What Teaching Or Learning Practices Are Problematic Online

The question of what online classes are suitable for kids has become something of a quandary.

It has been a popular topic that has been featured more than once on this platform, and hopefully it will continue.

From June 12th, 2016 to January 15th, 2017 was an 80-day-long national experiment by the United States Department of Education on how to determine if it was best to put together smaller, higher, earlier, and longer chunks of instruction.

The program lasted for roughly 2,800 schools, with 940,000 students.

There is no doubt in my mind that this program helped provide a myriad of valuable data that is applicable to the overall evolution of education in the US.

Though initial data was positive from an anecdotal standpoint, that is often times not the case for a scientific study when you move beyond the veneer of “alignment.”

It was from that spring that we started looking at early indicators of online problems. A common observation was that online students received better outcomes than traditional classrooms, but several detractors criticized the methodology and said the results were flawed. That was one legitimate point. Another was that while course content was not changing much, the amount of online instruction occurred, getting students “coaches” for accelerated learning was instead expanding. This was an issue that was probably far more prominent than some of the skeptics or failures with early testing.

Unsurprising, when you open the door on online instruction, you have no shortage of subject areas where you see quality instruction and groups of “scores” about the same. That is the beauty of online instruction. No matter which method you use in the present, that is always the case.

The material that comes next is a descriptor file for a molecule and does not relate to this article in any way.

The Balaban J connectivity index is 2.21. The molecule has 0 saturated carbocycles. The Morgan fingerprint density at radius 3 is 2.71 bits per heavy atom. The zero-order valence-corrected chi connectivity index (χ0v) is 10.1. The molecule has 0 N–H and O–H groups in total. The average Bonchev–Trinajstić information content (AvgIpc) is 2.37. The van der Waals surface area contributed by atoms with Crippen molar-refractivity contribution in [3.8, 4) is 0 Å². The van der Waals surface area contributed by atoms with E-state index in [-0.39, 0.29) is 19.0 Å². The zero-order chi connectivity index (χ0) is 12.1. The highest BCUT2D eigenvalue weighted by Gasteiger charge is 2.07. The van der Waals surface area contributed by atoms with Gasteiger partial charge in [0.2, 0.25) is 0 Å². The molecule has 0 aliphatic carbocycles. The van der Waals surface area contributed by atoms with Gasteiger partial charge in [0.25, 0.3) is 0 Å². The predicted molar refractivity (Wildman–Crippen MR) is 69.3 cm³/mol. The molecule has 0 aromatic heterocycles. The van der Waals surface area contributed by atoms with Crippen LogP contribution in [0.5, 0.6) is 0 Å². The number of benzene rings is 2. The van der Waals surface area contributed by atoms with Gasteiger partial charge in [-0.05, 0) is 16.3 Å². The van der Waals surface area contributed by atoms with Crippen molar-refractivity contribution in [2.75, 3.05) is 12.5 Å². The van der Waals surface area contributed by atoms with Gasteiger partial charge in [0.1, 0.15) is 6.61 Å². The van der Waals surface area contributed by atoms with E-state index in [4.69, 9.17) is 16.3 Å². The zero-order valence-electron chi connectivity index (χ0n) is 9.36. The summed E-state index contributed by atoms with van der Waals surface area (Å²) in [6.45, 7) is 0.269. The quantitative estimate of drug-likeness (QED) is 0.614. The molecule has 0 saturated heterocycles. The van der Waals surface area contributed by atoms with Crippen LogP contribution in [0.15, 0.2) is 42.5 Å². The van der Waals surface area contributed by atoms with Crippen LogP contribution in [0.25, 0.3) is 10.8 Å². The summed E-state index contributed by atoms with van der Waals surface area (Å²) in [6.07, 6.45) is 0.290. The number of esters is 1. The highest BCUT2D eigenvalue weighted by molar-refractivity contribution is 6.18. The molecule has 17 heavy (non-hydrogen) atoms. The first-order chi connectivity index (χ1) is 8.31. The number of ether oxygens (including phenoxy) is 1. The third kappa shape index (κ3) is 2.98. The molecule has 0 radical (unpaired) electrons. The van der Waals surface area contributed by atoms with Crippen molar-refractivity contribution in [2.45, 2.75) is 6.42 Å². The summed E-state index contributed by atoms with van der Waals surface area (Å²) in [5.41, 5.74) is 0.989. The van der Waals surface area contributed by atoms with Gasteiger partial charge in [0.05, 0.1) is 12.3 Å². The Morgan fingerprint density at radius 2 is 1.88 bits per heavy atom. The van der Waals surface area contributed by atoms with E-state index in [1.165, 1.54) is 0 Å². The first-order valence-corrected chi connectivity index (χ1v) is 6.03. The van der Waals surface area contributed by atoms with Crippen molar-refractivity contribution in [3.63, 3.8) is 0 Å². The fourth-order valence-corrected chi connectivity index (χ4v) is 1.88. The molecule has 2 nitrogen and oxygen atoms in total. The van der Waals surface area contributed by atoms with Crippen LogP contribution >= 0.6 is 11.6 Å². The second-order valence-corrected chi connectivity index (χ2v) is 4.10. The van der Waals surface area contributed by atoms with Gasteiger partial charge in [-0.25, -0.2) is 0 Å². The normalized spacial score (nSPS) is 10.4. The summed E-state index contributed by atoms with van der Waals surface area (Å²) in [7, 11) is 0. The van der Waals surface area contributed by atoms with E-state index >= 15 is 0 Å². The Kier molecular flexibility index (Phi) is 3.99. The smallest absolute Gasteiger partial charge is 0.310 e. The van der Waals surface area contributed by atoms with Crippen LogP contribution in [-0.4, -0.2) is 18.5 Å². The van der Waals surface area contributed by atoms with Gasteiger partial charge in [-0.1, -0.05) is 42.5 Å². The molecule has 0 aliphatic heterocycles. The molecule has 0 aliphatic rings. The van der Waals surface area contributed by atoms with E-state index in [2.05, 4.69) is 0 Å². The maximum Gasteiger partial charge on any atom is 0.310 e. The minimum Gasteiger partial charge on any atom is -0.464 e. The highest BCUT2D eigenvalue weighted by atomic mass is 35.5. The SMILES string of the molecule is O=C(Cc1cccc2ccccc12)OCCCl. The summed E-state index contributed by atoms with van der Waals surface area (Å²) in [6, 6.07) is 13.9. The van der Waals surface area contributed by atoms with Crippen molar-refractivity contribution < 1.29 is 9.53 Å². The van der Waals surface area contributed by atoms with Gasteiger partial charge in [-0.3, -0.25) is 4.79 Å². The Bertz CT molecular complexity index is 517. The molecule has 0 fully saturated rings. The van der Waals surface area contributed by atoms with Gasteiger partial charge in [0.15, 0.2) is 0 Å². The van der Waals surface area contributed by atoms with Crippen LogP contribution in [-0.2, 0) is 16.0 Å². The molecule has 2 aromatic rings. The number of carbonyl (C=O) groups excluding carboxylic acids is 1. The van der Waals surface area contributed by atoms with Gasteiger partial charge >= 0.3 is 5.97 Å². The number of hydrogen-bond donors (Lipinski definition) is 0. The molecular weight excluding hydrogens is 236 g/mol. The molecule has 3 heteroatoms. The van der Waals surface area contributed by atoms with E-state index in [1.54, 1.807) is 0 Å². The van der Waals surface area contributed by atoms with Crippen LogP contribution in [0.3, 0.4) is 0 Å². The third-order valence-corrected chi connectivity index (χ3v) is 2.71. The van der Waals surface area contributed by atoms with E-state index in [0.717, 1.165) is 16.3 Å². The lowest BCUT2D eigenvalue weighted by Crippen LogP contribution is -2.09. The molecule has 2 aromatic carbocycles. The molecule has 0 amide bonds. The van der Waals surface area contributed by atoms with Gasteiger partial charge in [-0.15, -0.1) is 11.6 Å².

In general, we see two types of online instruction. Lessons are delivered digitally or through mediums like video and voice.

Learning mechanisms like SkillStreet have developed a program that provides a digital solution. Others like Virtual Education America are involved in online adaptive-learning.

The second type of online instruction is customizable, in theory giving students and teachers access to the lessons. Teachers may be able to create their own digital assignments or other tasks to create an online signature for individual students.

Now here is where it gets interesting. We see a great deal of variability, and it is easy to see why. You don’t have to be an expert in online instruction to understand how the learning experience can be different. There are examples of high quality instruction in many disciplines, and low quality instruction. An online teaching experience is always a learning environment.

What you would like to see is that the traditional instructional methods are swapped for what you can receive and create in an online environment. The issue is quite prevalent and interesting as it pertains to how teachers use technology, how students engage, and how schools and families can benefit from the exchange.

The issue for me is that the same classroom model is used for learning. There is a difference in online instruction, but that doesn’t mean there is a difference in how students react to learning.

Of the two camps, I see an important question of who is the teacher, where the student becomes the teacher, and who is the student.

There is a lot of work that needs to be done to determine how individuals and schools can become more flexible in how they teach. I am in favor of complete customization for people who want it, but ultimately it is up to each school and individuals themselves to make those choices.

I would imagine, though, that with the recent advancements in technology, parents, students, and teachers are going to get a real chance to interact with their lessons.

This will not happen overnight, but I would imagine that in years to come, the Internet will be a center piece in how this learning community works.

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